Belarus security chief alleges coup plot


Associated Press

MINSK, Belarus - The Belarus security chief accused the opposition Thursday of plotting a violent coup against President Alexander Lukashenko with foreign help and warned that protesters demonstrating during Sunday's presidential election will be charged with terrorism.

Lukashenko, who has ruled the former Soviet republic since 1994 and has been branded "Europe's last dictator" by Western nations, is seeking five more years at the presidential helm after pushing through a referendum scrapping term limits.

The warning by KGB chief Stepan Sukhorenko was the strongest yet against street rallies on election day. Terrorism carries a prison sentence of eight to 15 years, and up to life in prison or the death penalty under aggravated circumstances, Sukhorenko said.

Authorities on Wednesday detained a major opposition party leader and barred three members of an international monitoring mission from the country before the election. Belarus on Tuesday arrested two Swedes who were part of a team of unaccredited election observers and ordered them to leave the country, allegedly for breaking a polling law.

Sweden on Thursday dismissed the upcoming election as a sham.

Opposition leaders have called for peaceful protests if the voting is considered fraudulent.

Sukhorenko said no demonstrations will be tolerated.

"We will not allow the seizure of power under the guise of presidential elections," Sukhorenko told a news conference. "For those who take the risk of going out into the street and try to destabilize the situation, their actions will be qualified as terrorism."

He accused the opposition of plotting to overthrow Lukashenko and showed a video meant to suggest American involvement. He also accused a Georgian lawmaker and employees of Georgian embassies in neighboring Lithuania and Ukraine of plotting subversive actions during Sunday's vote.

"What is occurring is a preparation not for a peaceful protest, as the organizers of the so-called revolution explain it, but for a planned forceful action including the detonation of explosive devices, arson and the active provocation of law enforcement organs to use force," Sukhorenko said.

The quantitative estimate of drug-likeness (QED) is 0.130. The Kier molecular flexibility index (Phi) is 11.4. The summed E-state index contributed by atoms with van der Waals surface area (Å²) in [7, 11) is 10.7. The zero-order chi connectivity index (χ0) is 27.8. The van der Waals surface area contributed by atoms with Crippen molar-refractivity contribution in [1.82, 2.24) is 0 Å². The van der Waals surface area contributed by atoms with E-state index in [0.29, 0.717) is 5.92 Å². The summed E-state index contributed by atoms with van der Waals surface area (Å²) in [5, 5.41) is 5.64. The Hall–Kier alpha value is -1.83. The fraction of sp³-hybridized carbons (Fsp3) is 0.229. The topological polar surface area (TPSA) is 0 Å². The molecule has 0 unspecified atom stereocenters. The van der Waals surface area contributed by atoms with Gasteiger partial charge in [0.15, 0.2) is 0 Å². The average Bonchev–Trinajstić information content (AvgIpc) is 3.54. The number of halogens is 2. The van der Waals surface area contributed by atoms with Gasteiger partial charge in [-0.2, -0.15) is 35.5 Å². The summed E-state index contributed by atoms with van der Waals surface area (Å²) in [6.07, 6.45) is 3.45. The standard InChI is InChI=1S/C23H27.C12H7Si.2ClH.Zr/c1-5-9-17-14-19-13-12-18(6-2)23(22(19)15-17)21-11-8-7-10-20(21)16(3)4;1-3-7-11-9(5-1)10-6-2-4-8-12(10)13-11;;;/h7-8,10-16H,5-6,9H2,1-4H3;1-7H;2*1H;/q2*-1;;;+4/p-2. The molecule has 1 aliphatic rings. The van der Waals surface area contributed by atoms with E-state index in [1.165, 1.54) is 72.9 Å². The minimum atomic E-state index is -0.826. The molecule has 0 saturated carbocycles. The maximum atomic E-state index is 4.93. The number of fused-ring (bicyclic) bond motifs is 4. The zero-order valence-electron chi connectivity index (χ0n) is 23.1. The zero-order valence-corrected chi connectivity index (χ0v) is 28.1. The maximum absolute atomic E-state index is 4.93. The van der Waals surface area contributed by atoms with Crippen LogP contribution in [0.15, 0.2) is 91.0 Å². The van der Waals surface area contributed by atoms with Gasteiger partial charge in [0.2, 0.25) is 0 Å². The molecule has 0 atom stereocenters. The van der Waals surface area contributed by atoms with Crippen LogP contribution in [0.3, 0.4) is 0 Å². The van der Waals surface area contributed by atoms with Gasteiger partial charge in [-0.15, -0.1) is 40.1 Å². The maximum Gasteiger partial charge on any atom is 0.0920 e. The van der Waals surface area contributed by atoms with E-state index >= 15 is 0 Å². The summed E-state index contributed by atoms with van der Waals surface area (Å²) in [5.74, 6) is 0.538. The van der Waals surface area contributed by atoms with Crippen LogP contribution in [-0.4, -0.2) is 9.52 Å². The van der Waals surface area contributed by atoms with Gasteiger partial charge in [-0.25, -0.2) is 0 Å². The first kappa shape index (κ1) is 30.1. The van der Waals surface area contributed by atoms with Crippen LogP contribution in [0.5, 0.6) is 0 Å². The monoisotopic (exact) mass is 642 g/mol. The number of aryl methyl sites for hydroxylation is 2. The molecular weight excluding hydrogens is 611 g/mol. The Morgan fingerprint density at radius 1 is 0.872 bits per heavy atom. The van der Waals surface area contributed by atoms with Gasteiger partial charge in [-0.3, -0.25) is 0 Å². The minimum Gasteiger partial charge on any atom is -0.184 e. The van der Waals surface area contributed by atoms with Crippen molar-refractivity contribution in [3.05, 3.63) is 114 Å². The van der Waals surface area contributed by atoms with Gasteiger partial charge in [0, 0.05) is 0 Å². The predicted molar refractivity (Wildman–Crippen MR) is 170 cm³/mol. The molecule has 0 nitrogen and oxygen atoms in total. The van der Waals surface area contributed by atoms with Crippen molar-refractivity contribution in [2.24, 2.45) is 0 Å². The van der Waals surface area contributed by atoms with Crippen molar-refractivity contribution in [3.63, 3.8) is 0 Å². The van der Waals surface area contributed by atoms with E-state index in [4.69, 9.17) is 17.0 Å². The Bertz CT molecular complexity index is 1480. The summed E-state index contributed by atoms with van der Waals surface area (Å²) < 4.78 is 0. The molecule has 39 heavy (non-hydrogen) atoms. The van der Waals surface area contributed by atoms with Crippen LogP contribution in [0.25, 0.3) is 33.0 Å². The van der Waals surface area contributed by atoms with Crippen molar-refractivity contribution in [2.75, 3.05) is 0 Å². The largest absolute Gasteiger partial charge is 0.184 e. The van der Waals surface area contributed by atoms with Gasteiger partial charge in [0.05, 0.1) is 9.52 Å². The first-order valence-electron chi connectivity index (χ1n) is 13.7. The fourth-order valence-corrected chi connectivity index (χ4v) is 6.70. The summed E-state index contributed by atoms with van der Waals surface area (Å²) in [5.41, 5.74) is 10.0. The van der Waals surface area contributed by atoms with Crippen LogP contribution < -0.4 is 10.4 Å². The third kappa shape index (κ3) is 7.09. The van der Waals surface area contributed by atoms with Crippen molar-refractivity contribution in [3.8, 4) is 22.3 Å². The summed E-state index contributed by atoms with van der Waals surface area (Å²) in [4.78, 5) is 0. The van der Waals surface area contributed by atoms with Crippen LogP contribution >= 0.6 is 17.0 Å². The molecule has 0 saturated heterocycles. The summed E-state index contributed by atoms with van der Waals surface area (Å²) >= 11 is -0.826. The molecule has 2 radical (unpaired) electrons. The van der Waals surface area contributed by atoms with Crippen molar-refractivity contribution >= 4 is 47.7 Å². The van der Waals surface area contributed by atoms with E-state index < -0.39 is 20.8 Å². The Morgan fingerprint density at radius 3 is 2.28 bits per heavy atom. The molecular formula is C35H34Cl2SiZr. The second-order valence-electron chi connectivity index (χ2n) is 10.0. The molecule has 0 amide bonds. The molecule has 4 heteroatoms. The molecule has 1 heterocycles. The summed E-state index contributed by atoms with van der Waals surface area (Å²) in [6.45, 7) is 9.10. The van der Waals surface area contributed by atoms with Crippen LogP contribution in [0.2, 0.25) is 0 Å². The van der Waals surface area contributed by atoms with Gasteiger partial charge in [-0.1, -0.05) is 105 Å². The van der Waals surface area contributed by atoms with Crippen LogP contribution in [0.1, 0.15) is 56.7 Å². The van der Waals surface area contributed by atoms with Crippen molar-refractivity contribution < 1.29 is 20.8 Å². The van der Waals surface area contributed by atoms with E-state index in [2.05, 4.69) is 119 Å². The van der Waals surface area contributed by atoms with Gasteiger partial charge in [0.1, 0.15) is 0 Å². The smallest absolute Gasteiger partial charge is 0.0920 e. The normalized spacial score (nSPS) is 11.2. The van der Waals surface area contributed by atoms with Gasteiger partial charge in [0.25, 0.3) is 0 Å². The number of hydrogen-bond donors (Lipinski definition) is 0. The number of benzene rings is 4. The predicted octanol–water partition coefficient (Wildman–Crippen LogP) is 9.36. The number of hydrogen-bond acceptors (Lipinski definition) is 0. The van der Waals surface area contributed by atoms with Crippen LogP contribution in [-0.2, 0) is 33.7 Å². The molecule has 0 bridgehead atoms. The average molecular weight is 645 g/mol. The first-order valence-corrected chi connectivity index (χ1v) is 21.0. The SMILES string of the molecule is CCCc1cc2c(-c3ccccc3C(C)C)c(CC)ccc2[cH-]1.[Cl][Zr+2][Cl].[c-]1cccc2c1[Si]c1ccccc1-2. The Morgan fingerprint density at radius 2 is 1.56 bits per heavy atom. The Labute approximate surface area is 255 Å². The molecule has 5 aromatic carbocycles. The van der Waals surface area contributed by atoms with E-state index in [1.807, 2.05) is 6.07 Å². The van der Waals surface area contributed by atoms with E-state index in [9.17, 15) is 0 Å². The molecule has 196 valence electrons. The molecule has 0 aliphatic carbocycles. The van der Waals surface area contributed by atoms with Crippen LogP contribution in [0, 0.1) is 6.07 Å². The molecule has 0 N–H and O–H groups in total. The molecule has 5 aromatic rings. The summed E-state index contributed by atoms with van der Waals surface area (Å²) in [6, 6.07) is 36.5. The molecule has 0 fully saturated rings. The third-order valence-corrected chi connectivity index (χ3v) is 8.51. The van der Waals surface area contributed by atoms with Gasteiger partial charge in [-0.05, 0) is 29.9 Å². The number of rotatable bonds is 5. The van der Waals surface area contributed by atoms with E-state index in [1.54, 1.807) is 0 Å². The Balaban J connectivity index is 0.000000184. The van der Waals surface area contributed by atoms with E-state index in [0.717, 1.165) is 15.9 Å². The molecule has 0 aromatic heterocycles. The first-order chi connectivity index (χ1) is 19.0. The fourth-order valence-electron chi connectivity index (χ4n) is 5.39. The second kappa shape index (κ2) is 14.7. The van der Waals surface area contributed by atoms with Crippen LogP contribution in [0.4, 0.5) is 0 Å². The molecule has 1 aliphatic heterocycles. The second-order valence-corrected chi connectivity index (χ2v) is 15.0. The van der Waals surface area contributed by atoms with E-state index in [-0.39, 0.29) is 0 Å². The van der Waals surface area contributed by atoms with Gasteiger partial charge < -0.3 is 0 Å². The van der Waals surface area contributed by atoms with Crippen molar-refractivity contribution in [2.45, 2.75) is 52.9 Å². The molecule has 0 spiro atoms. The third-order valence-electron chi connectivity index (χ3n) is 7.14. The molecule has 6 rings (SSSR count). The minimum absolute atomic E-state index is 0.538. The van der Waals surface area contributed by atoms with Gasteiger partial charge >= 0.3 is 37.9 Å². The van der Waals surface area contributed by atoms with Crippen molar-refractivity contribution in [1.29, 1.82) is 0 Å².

He said the alleged activities were part of a plot "to seize power on a wave of chaos and confusion."

The main opposition candidate, Alexander Milinkevich, denied the allegations and said he has called on his supporters to demonstrate peacefully on a central Minsk square when polls close.

"They're frightening us with the KGB and explosions. This is completely stupid," Milinkevich said at a rally in the city of Borisov. "We will come with flowers and stick them in the shields of the (riot police)."

He claimed Lukashenko lacks support to win a majority of votes and avoid a run-off.

Lukashenko's government has repeatedly accused the opposition of plotting violence, and claimed Western countries and their ex-Soviet allies are working with the opposition toward that aim.

In a video shown at the news conference, a man Sukhorenko claimed was involved in the plot said he had been at a camp in Georgia where terrorist training was provided by members of the former Soviet army and four Arabs, and that two American instructors once visited.

In an on-line question-and-answer session, U.S. Ambassador George Krol said it was "absurd and baseless" to allege that American organizations teach terrorism, and said that "Belarusians have the right to peacefully express their opinion."

The European Union warned it could broaden travel restrictions against Belarus officials if authorities continued a clampdown on opposition figures and election observers before the vote.